C-SPAN's Q&AAugust 03, 20181:57 p.m. EST
BRIAN LAMB: Professor Michael Gerhardt, when did you first start thinking about the book that you wrote back in 2013 on the Forgotten Presidents?
MICHAEL GERHARDT: I've been thinking about that a lot, I, for a lot, I mean, for a lot of other projects I kept running across presidents that nobody thinks about it all but presidents who had done things that seem to be interesting, and maybe even significant.
So I had thought about the Forgotten Presidents even before I began the book, and then it occurred to me that there might be something all these presidents had in common, that they were forgotten, but perhaps they were also significant in some way.
So, I began to think about it years before 2013, but began to kind of assemble different chapters on different presidents, and of course, one of the critical things to think about was who was forgotten, you know, for purposes of a book like this?
And so I had to do various surveys, talk to different people, figure out, OK, how do I make that determination? And then once I'd settled on a group of people to talk about, I began sort of figure and thinking about what did they have in common, and what could we learn from them.
LAMB: What kind of reaction did you get from somebody out there that is a big favorite of one of these presidents? And I've got a list here about who they are, and they didn't think they belonged in forgotten presidents?
GERHARDT: Well, the reactions I got that were maybe critical were less about who was in there than who should have been in there, and so some people thought that maybe other presidents such as James Buchanan could be in there, why not Polk, why not some of the other presidents that in, particularly in the 19th century?
And one or two, the presidents that are here, perhaps Carter, Jimmy Carter, and perhaps when William Howard Taft were people that I've heard from some commentators, and just friends, well maybe they're not as forgotten as you might think they are.
And so one of things we can talk about and certainly I'll try and talk about the book is, what were the ways to determine who's forgotten? And then we can talk about as I did in the book, what makes them important or more it makes them interesting?
LAMB: Just quickly go, Van Buren, William Henry Harrison, John Tyler, Zachary Taylor, Millard Fillmore, Franklin Pierce, Chester Arthur, Grover Cleveland, Benjamin Harrison, Grover Cleveland again, because he was in two different terms divided by Benjamin Harrison and William Howard Taft, Calvin Coolidge, and Jimmy Carter. When did you first get interested in the whole idea of politicians, presidents, politics?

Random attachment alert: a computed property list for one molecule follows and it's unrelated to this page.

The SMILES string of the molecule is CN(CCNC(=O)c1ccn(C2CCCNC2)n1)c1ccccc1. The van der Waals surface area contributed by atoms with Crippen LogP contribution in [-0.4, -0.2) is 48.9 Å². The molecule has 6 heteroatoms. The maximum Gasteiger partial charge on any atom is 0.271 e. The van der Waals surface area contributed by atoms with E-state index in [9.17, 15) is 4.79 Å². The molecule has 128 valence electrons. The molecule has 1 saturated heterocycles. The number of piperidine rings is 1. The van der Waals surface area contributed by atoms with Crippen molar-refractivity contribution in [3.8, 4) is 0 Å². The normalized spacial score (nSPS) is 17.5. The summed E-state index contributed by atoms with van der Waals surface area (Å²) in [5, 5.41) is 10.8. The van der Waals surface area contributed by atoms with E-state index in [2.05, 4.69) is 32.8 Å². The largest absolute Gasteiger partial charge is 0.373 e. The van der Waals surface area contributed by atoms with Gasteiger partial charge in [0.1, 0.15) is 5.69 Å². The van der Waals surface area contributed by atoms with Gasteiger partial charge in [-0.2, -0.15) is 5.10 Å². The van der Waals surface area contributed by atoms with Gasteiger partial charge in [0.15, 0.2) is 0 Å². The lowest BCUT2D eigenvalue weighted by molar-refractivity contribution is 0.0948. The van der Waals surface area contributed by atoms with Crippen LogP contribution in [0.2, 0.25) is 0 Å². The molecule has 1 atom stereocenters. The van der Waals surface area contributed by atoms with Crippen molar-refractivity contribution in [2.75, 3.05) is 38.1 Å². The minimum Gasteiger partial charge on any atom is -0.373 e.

GERHARDT: It's a good question. I think it happened very early on, probably so early I can't even remember.
I grew up in Alabama, and I grew up Jewish in Alabama in the 1960s, and that was a time of great turbulence, and the time the civil rights movement was sort of unfolding, and it was all unfolding in front of me, and I paid attention to it, and that -- those events that arose in the 60's and early 70's really shaped my interest in civil rights, but also my interest in law.
And I was watching presidents, watching courts, and watching Congress, and local politicians as well, all throughout that period. And so by the time I got out of high school, I was pretty sure I wanted to be a lawyer, and I'm also pretty sure I wanted to study constitutional, and the rest as they may say is history.
LAMB: When did you decide that you wanted to get involved in the 1984 Al Gore campaign?
GERHARDT: Well, that happened...
LAMB: Well, by the way for senator, not for president.
GERHARDT: That's correct. So, that was years ago and the reason I got interested in that is because I had come to Tennessee after graduating from law school at the University of Chicago. And I had worked first for a federal district judge in Memphis, and then I worked as law clerk to a judge in Nashville.
And when I was in Nashville, as I was beginning to think about what I wanted to do at the end of that second clerkship, I was looking around me, and suddenly realized there was a Senate campaign going on or just beginning there, and it involved somebody I thought was not just somebody I thought could be a great senator but somebody I had a lot of respect for and that was Al Gore, Jr.